With all this stalemate posturing in Washington, today Chris Hayes has come up with the best idea I have heard yet to move the players. And, in my opinion actually solve our economic depression.
by Bruce Webb
A little antidote to Amity Shlaes and the other New Deal Deniers. From TPM Cafe J.K. Galbraith introduces Marshall Auerback
The view that the New Deal was too small and accomplished little, that only WWII ended the Depression, is very widely held. But it is not correct. It is based on a mis-reading of reconstructed unemployment statistics from that time, which treat the workers actually employed by the New Deal as though they were unemployed. Which they were not.
In fact, the New Deal accomplished a huge amount, both in specific construction projects and in providing employment to the American people.
I am going to turn over my microphone, not for the first time, to Marshall Auerback, and quote at great length from his paper entitled “A New New Deal.” Those wishing to get the whole paper should contact Marshall at firstname.lastname@example.org
While Galbraith has permission to cite this paper at length I don’t know that I do. But I do know the topic is of extreme importance in light of the Republicans’ clear plan to sabotage the stimulus package in favor of tried (I mean tired) and true tax cuts on capital.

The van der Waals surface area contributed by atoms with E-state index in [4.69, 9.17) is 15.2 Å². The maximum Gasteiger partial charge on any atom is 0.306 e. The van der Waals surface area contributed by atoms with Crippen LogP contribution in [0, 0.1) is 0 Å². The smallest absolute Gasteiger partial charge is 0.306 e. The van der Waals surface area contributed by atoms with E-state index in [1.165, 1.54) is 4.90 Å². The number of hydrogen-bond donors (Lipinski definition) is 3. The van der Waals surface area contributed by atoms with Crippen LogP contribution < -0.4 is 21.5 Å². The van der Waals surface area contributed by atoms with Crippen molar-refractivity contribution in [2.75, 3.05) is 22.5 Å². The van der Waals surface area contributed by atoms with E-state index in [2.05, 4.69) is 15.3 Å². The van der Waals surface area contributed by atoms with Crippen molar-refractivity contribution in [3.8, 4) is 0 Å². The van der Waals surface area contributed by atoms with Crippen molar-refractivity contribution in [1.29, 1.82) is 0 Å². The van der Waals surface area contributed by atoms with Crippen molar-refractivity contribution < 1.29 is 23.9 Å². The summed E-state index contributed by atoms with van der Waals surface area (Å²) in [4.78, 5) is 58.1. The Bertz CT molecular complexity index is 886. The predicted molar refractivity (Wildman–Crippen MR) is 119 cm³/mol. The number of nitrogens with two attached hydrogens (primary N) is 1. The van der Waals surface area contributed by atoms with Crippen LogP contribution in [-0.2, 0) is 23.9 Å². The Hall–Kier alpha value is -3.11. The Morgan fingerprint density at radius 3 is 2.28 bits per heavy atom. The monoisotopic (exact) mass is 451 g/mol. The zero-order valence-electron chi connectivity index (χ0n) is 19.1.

Link to extract from Auerbach Unemployment Statistics Of The New Deal Era I thought the following was particularly interesting
Even pro-Roosevelt historians such as William Leuchtenburg and Doris Kearns Goodwin have meekly accepted that the millions of people in the New Deal workfare programs were unemployed, while comparable millions of Germans and Japanese, and eventually French and British, who were dragooned into the armed forces and defense production industries in the mid-and late 1930s, were considered to be employed.
Forced by Hitler to build tanks and bombs? Gainfully employed. Asked by Roosevelt to build parks and schools? Makework slacker who is certainly not ’employed’. Now THAT is a perverse use of statistics.